This year marks 202 years since the birth of Charles Dadant, founding father of modern beekeeping and founder of Dadant & Sons Beekeeping Supplies.
The second of seven children born to a doctor in the countryside of the Burgundy region of France, Charles developed a passion for beekeeping at the early age of 12 while helping a neighbor remove honey from straw skeps.
In 1863, Charles ventured across the Atlantic to America and settled along the banks of the Mississippi River on the edge of Hamilton, Illinois. However, the move proved to be fraught with difficulties. Charles didn’t speak English, it was the height of the Civil War, and the 40-acre farm he purchased couldn’t support the famous Burgundy vines for wine and champagne. He was penniless.
Discouraged but adamant on providing for his family, Charles turned to his life-long hobby: beekeeping. His first few hives soon turned into 70 colonies, quickly making him the largest producer of extracted honey in America. Around 1870, Charles began to import queen bees from Italy, making several trips to their country of origin to better understand their behavior. The lessons he learned from importing queens would lay the groundwork for all future industry guidelines on importation.
Charles learned English by reading the New York Tribune daily, performing the translations himself with a French-to-English dictionary. After only six years in America, he became a regular contributor to the American Bee Journal, a publication Charles eventually purchased and one that operates out of the Dadant & Sons corporate office in Hamilton to this day. Many readers were surprised at his lack of fluency in English, considering his ability to write so well.
During this time, Charles experimented with a variety of different hive sizes and styles. Inspired by the writing of Moses Quinby and L.L. Langstroth, he adapted the movable-frame design to a larger box size, allowing for larger colonies. In 1878, Charles and his son Camille-Pierre (C.P.) began manufacturing comb foundation, at first for themselves and then later for sale to the public. This comb foundation is still produced by Dadant today at our corporate office and factory in Hamilton.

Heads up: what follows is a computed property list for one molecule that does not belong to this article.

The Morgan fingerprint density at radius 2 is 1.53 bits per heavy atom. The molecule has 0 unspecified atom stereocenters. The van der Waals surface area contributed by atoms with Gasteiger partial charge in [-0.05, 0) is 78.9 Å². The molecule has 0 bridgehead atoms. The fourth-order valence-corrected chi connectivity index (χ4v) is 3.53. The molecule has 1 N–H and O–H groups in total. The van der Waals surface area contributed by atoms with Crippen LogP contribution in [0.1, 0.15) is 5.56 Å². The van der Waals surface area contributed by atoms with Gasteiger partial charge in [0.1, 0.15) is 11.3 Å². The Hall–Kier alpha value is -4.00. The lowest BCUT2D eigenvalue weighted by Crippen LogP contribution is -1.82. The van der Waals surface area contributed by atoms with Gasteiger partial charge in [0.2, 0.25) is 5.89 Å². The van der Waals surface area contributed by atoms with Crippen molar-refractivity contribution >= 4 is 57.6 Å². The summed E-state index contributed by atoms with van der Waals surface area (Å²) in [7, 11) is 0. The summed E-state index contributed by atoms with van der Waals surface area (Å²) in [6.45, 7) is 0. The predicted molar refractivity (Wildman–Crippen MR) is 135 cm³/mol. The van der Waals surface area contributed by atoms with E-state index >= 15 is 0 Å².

By 1885, Charles became a major contributor to numerous beekeeping journals throughout the world. Langstroth entrusted his book, “The Hive and the Honey Bee,” to the Dadant family and by 1899 the book saw four editions with Charles himself translating it to French.
In 1902, Charles passed at the age of 85. Since then, his love of bees and passion for beekeeping has been passed down from generation to generation in the Dadant family. His willingness to explore, research and document his experiences has helped this industry grow to what it is today.
Save on these Historic Beekeeping Publications
To celebrate Charles Dadant’s birthday, we’ve placed a number of historic works on sale. Originally published prior to 1940, each of these books contain amazing photography and in-depth information on beekeeping from years ago that still rings true today.
Dadant System of Beekeeping
First published in 1920, this book contains a wealth of practical beekeeping and historical information along with amazing historical photos.
Outapiaries and Their Management
Printed in 1919, this is one of the few books written on the subject of establishing and managing new beeyards. Still relevant today, its historical significance makes it a real collector’s item.
History of American Beekeeping
Printed in 1938, this is a fascinating and valuable historical document that details the rise of American beekeeping and the beekeeping pioneers who made it happen.
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